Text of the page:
Device-level improvements are helping to lower phase noise in high-frequency sourceseven when multiplied to millimeter-wave frequencies.
Phase noise limits the performance of many high-frequency systems from electronic-warfare (EW) to test equipment. But new low-noise transistors are making possible a score of higherfrequency oscillators and synthesizers with outstanding spectral purity to meet the performance requirements of existing and emerging systems.
At Micro Lambda Wireless, for instance, designers are replacing traditional gallium- arsenide (GaAs) field-effect transistors (FETs) with silicon-germanium (SiGe) heterojunction bipolar transistors (HBTs) to improve the phase-noise performance of millimeter-wave yttrium-iron-garnet (YIG)-tuned oscillators. According to Vice President of Marketing, Richard Leier, "Using low-noise SiGe HBTs with transition frequency above 60 GHz, we have achieved a 15-dB improvement in the phase-noise performance of the YIG-tuned oscillator."
With GaAs FETs, the phase noise of the YIG-tuned oscillator is 100 dBc/ Hz at 100 kHz from the carrier, states Leier. After replacing the FETs with SiGe transistors, the phase noise is 115 dBc/Hz at 100 kHz offset from the carrier.
To serve applications that call for tunable bandpass filters with a broad frequency range, high rejection in the stopband, and good linearity, proponents like Omniyig and Micro Lambda Wireless have been offering a variety of multistage, multi-octave YIG-tuned filters. Now, Omniyig is developing such a filter for the 2-to-26-GHz and 2-to-40-GHz ranges for integration into a broadband radar's phase-locked circuit. The firm also is investigating magnetic materials for YIG filters beyond 40 GHz and developing a tunable multiplexer that leverages tunable YIG filters.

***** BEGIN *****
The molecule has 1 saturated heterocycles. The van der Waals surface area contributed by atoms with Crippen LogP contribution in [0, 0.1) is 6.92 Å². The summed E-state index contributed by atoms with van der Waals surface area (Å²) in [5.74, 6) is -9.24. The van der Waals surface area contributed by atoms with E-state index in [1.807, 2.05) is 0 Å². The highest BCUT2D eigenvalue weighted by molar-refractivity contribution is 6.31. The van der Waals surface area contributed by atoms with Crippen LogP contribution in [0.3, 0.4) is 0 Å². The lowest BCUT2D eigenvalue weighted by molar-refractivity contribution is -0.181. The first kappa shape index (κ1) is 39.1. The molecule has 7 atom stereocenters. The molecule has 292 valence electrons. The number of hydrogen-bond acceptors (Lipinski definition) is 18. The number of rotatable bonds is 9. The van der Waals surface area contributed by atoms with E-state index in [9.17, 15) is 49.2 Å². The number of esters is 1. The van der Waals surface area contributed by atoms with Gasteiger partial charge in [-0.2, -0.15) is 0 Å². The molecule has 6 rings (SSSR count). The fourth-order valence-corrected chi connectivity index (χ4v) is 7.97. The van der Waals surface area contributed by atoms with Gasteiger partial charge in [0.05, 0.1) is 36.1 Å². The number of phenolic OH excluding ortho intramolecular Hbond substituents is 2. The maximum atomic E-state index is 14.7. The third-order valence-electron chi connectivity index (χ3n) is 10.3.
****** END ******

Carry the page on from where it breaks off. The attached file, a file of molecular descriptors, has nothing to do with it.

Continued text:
Meanwhile, Micro Lambda is making its four-stage, millimeter-wave, YIG-tuned bandpass filters available with coaxial connectors for coverage from 7 to 40, 18 to 40, and 3 to 50 GHz. For example, the model MLFP-43050 offers a 30-MHz, 3-dB passband over a frequency range of 3 to 55 GHz. While it exhibits passband insertion loss of 6 dB, the filter offers offresonance isolation above 60 dB.
To reduce the third harmonic of a local-oscillator (LO) chain, SpaceK Labs has combined a lowpass filter with a waveguide-to-coaxial transition in the same housing (see the figure). This design, which is labeled TLP28-K, is available in bands from 18 to 65 GHz. According to COO Dave Greim, two units can be put together to form a coaxial highpass/lowpass filter.
To address the needs of receivers in the 60-to-90-GHz range, SpaceK Labs has developed a receiver that blockconverts a millimeter-wave signal in the 60-to-90-GHz range to an intermediate frequency (IF) of 1 to 31 GHz. The LO frequency of 59 GHz is generated by a Gunn oscillator, which requires a bias of + 5 V at 1 A. Typical conversion loss is 6 dB with a maximum of 13 dB.
To support a wider continuous bandwidth, Narda Microwave East is using 2.92-mm connectors with its directional couplers covering a continuous range of 1 to 60 GHz. This compact coupler offers 10-dB coupling with 2 dB coupling flatness and 8 dB minimum directivity. It can handle 20 W power. Among the other firms advancing the performance of millimeter-wave components are Farran Technology, Merrimac Industries, Millitech, Inc., and Teledyne Microwave.